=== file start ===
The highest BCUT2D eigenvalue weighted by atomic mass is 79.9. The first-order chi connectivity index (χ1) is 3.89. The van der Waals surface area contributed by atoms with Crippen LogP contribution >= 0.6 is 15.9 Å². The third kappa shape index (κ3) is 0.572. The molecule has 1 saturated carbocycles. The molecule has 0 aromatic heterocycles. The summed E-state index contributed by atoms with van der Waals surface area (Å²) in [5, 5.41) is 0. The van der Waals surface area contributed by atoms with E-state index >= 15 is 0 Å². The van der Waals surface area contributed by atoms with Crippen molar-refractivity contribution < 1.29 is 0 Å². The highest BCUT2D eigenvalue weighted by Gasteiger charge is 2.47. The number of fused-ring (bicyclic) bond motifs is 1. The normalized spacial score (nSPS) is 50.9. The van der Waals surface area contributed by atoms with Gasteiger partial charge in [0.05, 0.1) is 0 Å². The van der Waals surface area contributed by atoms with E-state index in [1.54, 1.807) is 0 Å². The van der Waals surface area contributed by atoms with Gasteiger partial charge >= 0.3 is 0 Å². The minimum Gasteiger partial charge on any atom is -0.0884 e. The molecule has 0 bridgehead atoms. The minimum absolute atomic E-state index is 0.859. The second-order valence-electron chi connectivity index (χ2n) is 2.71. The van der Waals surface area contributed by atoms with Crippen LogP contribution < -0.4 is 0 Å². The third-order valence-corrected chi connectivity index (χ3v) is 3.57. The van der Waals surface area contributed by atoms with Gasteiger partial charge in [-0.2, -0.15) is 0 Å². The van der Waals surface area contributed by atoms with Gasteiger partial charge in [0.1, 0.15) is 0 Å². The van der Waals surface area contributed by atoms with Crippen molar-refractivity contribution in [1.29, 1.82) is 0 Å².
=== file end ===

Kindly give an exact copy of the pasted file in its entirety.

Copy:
The highest BCUT2D eigenvalue weighted by atomic mass is 79.9. The first-order chi connectivity index (χ1) is 3.89. The van der Waals surface area contributed by atoms with Crippen LogP contribution >= 0.6 is 15.9 Å². The third kappa shape index (κ3) is 0.572. The molecule has 1 saturated carbocycles. The molecule has 0 aromatic heterocycles. The summed E-state index contributed by atoms with van der Waals surface area (Å²) in [5, 5.41) is 0. The van der Waals surface area contributed by atoms with E-state index >= 15 is 0 Å². The van der Waals surface area contributed by atoms with Crippen molar-refractivity contribution < 1.29 is 0 Å². The highest BCUT2D eigenvalue weighted by Gasteiger charge is 2.47. The number of fused-ring (bicyclic) bond motifs is 1. The normalized spacial score (nSPS) is 50.9. The van der Waals surface area contributed by atoms with Gasteiger partial charge in [0.05, 0.1) is 0 Å². The van der Waals surface area contributed by atoms with E-state index in [1.54, 1.807) is 0 Å². The van der Waals surface area contributed by atoms with Gasteiger partial charge >= 0.3 is 0 Å². The minimum Gasteiger partial charge on any atom is -0.0884 e. The molecule has 0 bridgehead atoms. The minimum absolute atomic E-state index is 0.859. The second-order valence-electron chi connectivity index (χ2n) is 2.71. The van der Waals surface area contributed by atoms with Crippen LogP contribution < -0.4 is 0 Å². The third-order valence-corrected chi connectivity index (χ3v) is 3.57. The van der Waals surface area contributed by atoms with Gasteiger partial charge in [-0.2, -0.15) is 0 Å². The van der Waals surface area contributed by atoms with Gasteiger partial charge in [0.1, 0.15) is 0 Å². The van der Waals surface area contributed by atoms with Crippen molar-refractivity contribution in [1.29, 1.82) is 0 Å².